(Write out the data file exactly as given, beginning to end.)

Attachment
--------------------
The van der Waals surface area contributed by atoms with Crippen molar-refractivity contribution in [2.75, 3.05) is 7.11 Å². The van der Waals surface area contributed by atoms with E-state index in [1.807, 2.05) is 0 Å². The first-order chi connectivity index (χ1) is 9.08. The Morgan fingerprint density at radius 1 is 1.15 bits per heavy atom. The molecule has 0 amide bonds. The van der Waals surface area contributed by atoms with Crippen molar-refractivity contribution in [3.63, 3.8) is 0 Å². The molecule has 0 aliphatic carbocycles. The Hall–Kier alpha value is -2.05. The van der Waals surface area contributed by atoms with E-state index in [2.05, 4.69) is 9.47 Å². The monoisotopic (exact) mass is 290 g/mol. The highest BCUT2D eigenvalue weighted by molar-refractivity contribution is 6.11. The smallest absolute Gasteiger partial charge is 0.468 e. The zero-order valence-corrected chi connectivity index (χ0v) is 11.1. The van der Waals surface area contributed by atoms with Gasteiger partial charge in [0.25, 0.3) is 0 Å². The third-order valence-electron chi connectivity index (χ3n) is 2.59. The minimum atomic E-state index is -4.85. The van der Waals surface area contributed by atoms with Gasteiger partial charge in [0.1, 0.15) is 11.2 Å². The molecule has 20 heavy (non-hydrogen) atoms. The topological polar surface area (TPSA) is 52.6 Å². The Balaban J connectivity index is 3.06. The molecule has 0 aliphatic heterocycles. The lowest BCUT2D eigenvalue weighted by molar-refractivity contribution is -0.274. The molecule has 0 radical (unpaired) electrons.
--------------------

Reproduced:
The van der Waals surface area contributed by atoms with Crippen molar-refractivity contribution in [2.75, 3.05) is 7.11 Å². The van der Waals surface area contributed by atoms with E-state index in [1.807, 2.05) is 0 Å². The first-order chi connectivity index (χ1) is 9.08. The Morgan fingerprint density at radius 1 is 1.15 bits per heavy atom. The molecule has 0 amide bonds. The van der Waals surface area contributed by atoms with Crippen molar-refractivity contribution in [3.63, 3.8) is 0 Å². The molecule has 0 aliphatic carbocycles. The Hall–Kier alpha value is -2.05. The van der Waals surface area contributed by atoms with E-state index in [2.05, 4.69) is 9.47 Å². The monoisotopic (exact) mass is 290 g/mol. The highest BCUT2D eigenvalue weighted by molar-refractivity contribution is 6.11. The smallest absolute Gasteiger partial charge is 0.468 e. The zero-order valence-corrected chi connectivity index (χ0v) is 11.1. The van der Waals surface area contributed by atoms with Gasteiger partial charge in [0.25, 0.3) is 0 Å². The third-order valence-electron chi connectivity index (χ3n) is 2.59. The minimum atomic E-state index is -4.85. The van der Waals surface area contributed by atoms with Gasteiger partial charge in [0.1, 0.15) is 11.2 Å². The molecule has 20 heavy (non-hydrogen) atoms. The topological polar surface area (TPSA) is 52.6 Å². The Balaban J connectivity index is 3.06. The molecule has 0 aliphatic heterocycles. The lowest BCUT2D eigenvalue weighted by molar-refractivity contribution is -0.274. The molecule has 0 radical (unpaired) electrons.